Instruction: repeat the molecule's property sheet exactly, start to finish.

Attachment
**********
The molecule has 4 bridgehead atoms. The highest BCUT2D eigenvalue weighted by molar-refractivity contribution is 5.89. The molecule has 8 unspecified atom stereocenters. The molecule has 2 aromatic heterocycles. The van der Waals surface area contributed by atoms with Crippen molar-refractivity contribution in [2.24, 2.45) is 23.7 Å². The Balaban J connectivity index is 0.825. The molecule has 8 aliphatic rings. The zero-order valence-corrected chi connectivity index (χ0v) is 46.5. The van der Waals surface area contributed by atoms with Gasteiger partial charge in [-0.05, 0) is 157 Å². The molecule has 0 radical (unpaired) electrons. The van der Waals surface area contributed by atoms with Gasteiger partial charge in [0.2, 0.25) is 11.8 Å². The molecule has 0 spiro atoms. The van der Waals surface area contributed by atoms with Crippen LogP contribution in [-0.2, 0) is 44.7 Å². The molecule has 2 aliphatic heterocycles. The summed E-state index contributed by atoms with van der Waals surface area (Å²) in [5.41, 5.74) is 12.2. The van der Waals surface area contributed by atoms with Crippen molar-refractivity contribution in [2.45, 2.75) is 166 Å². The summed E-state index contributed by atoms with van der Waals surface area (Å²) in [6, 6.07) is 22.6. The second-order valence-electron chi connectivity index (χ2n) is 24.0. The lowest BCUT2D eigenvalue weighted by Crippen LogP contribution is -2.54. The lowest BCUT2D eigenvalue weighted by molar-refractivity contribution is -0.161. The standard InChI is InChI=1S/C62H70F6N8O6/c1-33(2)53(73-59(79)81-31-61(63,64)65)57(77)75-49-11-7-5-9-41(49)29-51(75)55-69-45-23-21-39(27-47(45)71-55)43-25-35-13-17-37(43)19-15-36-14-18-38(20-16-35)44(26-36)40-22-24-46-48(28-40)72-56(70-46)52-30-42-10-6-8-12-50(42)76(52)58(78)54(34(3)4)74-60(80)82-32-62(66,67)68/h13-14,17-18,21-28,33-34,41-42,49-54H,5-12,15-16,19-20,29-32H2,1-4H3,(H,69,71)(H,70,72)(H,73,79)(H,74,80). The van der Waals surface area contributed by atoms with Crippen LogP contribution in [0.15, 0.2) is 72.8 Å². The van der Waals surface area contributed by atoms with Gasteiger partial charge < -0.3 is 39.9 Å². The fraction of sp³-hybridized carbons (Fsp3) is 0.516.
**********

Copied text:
The molecule has 4 bridgehead atoms. The highest BCUT2D eigenvalue weighted by molar-refractivity contribution is 5.89. The molecule has 8 unspecified atom stereocenters. The molecule has 2 aromatic heterocycles. The van der Waals surface area contributed by atoms with Crippen molar-refractivity contribution in [2.24, 2.45) is 23.7 Å². The Balaban J connectivity index is 0.825. The molecule has 8 aliphatic rings. The zero-order valence-corrected chi connectivity index (χ0v) is 46.5. The van der Waals surface area contributed by atoms with Gasteiger partial charge in [-0.05, 0) is 157 Å². The molecule has 0 radical (unpaired) electrons. The van der Waals surface area contributed by atoms with Gasteiger partial charge in [0.2, 0.25) is 11.8 Å². The molecule has 0 spiro atoms. The van der Waals surface area contributed by atoms with Crippen LogP contribution in [-0.2, 0) is 44.7 Å². The molecule has 2 aliphatic heterocycles. The summed E-state index contributed by atoms with van der Waals surface area (Å²) in [5.41, 5.74) is 12.2. The van der Waals surface area contributed by atoms with Crippen molar-refractivity contribution in [2.45, 2.75) is 166 Å². The summed E-state index contributed by atoms with van der Waals surface area (Å²) in [6, 6.07) is 22.6. The second-order valence-electron chi connectivity index (χ2n) is 24.0. The lowest BCUT2D eigenvalue weighted by Crippen LogP contribution is -2.54. The lowest BCUT2D eigenvalue weighted by molar-refractivity contribution is -0.161. The standard InChI is InChI=1S/C62H70F6N8O6/c1-33(2)53(73-59(79)81-31-61(63,64)65)57(77)75-49-11-7-5-9-41(49)29-51(75)55-69-45-23-21-39(27-47(45)71-55)43-25-35-13-17-37(43)19-15-36-14-18-38(20-16-35)44(26-36)40-22-24-46-48(28-40)72-56(70-46)52-30-42-10-6-8-12-50(42)76(52)58(78)54(34(3)4)74-60(80)82-32-62(66,67)68/h13-14,17-18,21-28,33-34,41-42,49-54H,5-12,15-16,19-20,29-32H2,1-4H3,(H,69,71)(H,70,72)(H,73,79)(H,74,80). The van der Waals surface area contributed by atoms with Crippen LogP contribution in [0.15, 0.2) is 72.8 Å². The van der Waals surface area contributed by atoms with Gasteiger partial charge < -0.3 is 39.9 Å². The fraction of sp³-hybridized carbons (Fsp3) is 0.516.